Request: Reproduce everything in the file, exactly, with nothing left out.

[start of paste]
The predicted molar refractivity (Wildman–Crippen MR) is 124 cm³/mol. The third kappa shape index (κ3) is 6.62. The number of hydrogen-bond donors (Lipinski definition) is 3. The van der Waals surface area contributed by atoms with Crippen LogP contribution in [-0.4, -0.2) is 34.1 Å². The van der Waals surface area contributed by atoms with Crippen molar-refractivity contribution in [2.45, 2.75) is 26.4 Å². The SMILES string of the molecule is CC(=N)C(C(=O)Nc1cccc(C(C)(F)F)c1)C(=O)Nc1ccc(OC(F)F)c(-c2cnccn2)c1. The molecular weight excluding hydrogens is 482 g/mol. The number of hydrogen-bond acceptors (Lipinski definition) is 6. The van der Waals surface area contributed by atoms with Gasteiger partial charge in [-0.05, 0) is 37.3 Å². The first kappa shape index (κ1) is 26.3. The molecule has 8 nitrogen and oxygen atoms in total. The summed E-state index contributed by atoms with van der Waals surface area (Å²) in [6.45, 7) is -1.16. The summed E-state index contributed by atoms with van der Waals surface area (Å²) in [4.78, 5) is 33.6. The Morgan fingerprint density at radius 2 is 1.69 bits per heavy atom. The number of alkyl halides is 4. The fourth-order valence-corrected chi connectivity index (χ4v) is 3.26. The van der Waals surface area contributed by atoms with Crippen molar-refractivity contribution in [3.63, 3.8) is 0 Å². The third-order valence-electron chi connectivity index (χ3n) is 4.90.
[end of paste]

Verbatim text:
The predicted molar refractivity (Wildman–Crippen MR) is 124 cm³/mol. The third kappa shape index (κ3) is 6.62. The number of hydrogen-bond donors (Lipinski definition) is 3. The van der Waals surface area contributed by atoms with Crippen LogP contribution in [-0.4, -0.2) is 34.1 Å². The van der Waals surface area contributed by atoms with Crippen molar-refractivity contribution in [2.45, 2.75) is 26.4 Å². The SMILES string of the molecule is CC(=N)C(C(=O)Nc1cccc(C(C)(F)F)c1)C(=O)Nc1ccc(OC(F)F)c(-c2cnccn2)c1. The molecular weight excluding hydrogens is 482 g/mol. The number of hydrogen-bond acceptors (Lipinski definition) is 6. The van der Waals surface area contributed by atoms with Gasteiger partial charge in [-0.05, 0) is 37.3 Å². The first kappa shape index (κ1) is 26.3. The molecule has 8 nitrogen and oxygen atoms in total. The summed E-state index contributed by atoms with van der Waals surface area (Å²) in [6.45, 7) is -1.16. The summed E-state index contributed by atoms with van der Waals surface area (Å²) in [4.78, 5) is 33.6. The Morgan fingerprint density at radius 2 is 1.69 bits per heavy atom. The number of alkyl halides is 4. The fourth-order valence-corrected chi connectivity index (χ4v) is 3.26. The van der Waals surface area contributed by atoms with Crippen molar-refractivity contribution in [3.63, 3.8) is 0 Å². The third-order valence-electron chi connectivity index (χ3n) is 4.90.